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J/AJ/153/215        Photometry and spectroscopy of KELT-11       (Pepper+, 2017)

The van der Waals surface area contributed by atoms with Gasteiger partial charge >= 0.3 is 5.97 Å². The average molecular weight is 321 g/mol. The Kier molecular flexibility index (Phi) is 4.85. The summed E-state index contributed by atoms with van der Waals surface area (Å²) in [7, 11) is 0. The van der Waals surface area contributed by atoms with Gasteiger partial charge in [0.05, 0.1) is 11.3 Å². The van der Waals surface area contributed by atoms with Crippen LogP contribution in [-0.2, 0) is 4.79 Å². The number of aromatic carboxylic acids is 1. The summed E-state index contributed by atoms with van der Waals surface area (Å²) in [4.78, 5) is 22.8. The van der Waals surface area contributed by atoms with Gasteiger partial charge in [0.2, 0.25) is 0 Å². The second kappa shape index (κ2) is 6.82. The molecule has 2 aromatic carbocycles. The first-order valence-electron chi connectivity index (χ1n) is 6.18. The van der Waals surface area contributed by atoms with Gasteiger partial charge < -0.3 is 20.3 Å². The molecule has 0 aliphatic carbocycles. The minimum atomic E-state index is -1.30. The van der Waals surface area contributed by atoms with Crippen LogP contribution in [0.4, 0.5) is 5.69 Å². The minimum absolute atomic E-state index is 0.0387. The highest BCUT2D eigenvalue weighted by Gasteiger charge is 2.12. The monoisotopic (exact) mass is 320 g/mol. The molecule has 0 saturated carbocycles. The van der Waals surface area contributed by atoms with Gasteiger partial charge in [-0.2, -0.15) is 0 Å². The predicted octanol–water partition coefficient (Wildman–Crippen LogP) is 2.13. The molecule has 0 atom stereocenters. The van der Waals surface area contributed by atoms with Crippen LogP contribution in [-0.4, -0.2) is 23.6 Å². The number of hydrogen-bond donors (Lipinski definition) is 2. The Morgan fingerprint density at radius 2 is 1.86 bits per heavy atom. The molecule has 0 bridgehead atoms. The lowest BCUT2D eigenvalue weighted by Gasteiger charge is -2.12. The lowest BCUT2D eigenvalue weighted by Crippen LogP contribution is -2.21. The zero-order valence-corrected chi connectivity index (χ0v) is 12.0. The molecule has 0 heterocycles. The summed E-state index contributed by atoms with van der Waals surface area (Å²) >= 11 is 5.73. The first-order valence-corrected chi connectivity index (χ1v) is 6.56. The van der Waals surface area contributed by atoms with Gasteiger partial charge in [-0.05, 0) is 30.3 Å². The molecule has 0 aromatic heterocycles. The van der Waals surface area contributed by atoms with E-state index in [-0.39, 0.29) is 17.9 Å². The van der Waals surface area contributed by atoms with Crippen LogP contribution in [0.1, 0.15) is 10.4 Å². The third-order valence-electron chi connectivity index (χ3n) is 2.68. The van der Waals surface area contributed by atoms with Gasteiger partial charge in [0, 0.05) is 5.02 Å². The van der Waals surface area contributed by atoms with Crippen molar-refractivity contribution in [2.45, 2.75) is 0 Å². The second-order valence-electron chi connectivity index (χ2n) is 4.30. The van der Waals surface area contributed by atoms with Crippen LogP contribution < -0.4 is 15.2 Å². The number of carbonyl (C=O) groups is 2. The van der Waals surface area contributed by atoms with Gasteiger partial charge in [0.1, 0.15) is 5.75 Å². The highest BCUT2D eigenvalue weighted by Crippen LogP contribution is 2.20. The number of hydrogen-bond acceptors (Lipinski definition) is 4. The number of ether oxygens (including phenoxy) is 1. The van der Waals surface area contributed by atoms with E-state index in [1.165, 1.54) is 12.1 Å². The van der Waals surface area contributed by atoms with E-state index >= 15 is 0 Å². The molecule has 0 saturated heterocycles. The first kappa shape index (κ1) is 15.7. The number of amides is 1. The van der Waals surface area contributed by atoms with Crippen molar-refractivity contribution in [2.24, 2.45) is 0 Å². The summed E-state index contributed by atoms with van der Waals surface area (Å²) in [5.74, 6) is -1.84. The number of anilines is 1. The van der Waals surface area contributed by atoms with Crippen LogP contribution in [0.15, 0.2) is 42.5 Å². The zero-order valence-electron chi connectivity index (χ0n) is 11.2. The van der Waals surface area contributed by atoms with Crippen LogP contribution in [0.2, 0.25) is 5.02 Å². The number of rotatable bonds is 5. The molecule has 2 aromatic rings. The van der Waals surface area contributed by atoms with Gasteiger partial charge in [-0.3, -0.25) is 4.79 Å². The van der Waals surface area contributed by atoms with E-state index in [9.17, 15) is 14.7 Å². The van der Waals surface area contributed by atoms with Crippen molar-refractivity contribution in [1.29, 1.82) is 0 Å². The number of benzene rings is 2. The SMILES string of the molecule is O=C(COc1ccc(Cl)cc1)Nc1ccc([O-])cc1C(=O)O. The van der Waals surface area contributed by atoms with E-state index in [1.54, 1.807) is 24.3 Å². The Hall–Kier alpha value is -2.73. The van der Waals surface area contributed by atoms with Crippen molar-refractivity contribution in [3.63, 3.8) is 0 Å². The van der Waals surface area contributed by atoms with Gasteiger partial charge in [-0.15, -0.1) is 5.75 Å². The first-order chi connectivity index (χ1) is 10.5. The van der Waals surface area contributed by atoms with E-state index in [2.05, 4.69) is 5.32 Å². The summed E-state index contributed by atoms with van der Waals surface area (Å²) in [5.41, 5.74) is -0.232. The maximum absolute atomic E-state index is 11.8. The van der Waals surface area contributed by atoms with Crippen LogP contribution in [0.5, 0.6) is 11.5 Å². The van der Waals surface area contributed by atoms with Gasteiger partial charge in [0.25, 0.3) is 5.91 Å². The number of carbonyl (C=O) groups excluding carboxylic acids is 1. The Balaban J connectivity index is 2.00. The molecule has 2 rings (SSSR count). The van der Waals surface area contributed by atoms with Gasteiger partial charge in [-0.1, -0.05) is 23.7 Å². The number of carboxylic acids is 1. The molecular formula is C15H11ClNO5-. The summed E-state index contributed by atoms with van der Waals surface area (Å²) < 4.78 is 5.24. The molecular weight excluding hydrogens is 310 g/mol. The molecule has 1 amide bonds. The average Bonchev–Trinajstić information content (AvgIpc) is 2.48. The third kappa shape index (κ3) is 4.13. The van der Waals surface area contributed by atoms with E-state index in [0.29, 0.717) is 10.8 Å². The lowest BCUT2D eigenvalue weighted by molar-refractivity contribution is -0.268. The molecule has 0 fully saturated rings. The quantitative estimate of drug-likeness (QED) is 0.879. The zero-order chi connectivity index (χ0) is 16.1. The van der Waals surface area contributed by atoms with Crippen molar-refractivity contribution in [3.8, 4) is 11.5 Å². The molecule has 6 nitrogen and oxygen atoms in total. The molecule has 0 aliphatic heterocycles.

KELT-11b: A highly inflated sub-Saturn exoplanet transiting the V = 8 subgiant HD 93396. Pepper J., Rodriguez J.E., Collins K.A., Johnson J.A., Fulton B.J., Howard A.W., Beatty T.G., Stassun K.G., Isaacson H., Colon K.D., Lund M.B., Kuhn R.B., Siverd R.J., Gaudi B.S., Tan T.G., Curtis I., Stockdale C., Mawet D., Bottom M., James D., Zhou G., Bayliss D., Cargile P., Bieryla A., Penev K., Latham D.W., Labadie-Bartz J., Kielkopf J., Eastman J.D., Oberst T.E., Jensen E.L.N., Nelson P., Sliski D.H., Wittenmyer R.A., McCrady N., Wright J.T., Relles H.M., Stevens D.J., Joner M.D., Hintz E. <Astron. J., 153, 215-215 (2017)> =2017AJ....153..215P (SIMBAD/NED BibCode)